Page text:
Saturday, June 27, 2009


Another renowned celebrity is gone. I appreciated his talents and grieve his loss. Anyone who's contributed so much and impacted the lives of millions deserves the tributes he's received.

Still, it intrigues me how hypocritical the world can be. Because one day, many view a man as a monster, and the next day he's suddenly a martyr.

I'm not saying he deserved either label. Maybe he was neither. Maybe he was both. But it seems death is a person's quickest route from ridiculed--even reviled--to revered.

Is the media to blame? After all, the media industry capitalized on his fame, his downfall, and now his death. How they choose to portray someone and exploit him appears to dictate the outlook of much of the world.

The media, after all, is fickle.

And once they get a hold of news of an icon's death, even the death of another fair-haired celebrity slips down to runner-up. Especially when cancer is so ordinary, so mundane, compared with the thrill of a potentially drug-related death.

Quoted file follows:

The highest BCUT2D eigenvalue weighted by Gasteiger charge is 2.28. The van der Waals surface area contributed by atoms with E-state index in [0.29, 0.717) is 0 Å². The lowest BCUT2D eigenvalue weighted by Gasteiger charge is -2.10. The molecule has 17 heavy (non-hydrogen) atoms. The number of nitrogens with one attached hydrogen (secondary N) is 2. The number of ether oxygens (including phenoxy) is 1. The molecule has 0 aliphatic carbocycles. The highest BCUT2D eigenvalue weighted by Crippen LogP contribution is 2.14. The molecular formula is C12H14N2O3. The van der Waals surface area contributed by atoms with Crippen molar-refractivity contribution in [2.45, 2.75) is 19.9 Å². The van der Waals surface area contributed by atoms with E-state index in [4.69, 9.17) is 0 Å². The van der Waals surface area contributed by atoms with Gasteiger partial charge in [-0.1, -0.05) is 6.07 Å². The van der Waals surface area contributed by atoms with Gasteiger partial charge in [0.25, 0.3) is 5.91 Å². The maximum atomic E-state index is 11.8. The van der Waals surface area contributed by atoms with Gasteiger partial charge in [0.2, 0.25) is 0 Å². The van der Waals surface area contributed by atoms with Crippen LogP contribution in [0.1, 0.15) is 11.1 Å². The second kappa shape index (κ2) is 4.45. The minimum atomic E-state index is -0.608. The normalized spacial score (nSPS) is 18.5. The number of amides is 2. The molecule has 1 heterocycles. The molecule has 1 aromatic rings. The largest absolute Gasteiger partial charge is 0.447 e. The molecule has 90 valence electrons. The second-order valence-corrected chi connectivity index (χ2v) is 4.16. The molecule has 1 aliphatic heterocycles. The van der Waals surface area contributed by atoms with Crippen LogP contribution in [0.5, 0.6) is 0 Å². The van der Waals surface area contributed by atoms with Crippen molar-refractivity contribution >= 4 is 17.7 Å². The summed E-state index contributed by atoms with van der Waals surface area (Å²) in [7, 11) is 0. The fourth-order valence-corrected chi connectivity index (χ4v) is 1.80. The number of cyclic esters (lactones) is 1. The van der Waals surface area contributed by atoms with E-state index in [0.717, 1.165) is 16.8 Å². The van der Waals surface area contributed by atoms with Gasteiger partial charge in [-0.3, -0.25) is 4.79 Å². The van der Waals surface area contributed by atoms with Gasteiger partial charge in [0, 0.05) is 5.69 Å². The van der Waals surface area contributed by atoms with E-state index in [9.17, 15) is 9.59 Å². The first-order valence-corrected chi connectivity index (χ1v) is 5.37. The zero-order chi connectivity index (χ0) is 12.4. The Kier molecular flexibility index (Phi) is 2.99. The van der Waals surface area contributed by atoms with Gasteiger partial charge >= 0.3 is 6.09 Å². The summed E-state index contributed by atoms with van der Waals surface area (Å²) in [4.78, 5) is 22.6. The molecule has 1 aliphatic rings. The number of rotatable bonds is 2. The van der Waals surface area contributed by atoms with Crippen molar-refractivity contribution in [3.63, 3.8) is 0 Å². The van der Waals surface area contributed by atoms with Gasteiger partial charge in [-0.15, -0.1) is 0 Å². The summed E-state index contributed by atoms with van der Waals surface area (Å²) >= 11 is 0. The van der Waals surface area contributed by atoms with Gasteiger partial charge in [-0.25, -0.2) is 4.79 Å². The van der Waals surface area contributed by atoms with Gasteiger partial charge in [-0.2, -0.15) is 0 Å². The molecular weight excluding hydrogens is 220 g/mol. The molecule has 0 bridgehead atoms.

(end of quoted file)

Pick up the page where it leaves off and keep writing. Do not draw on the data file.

But perhaps the media is not the culprit. Perhaps it's just human nature to mourn what we've lost, even if we didn't fully appreciate it when we once had it.

I'm fortunate to have made many friends in my lifetime.

I'm guessing--just a hunch--that I'll miraculously have more when I'm gone.


  1. I like your observations. I think we all think better of people after they die, it doesn't just happen to famous people but common folks. I had a family member whoI did not understand at all, he was in trouble with the law a lot. He died a few years ago, and do you think I ever think about our differences? I don't think even once since then. I just miss him. Laurie Flowers

  2. With loved ones, maybe we accept their differences when we accept their death. Thanks for your comment!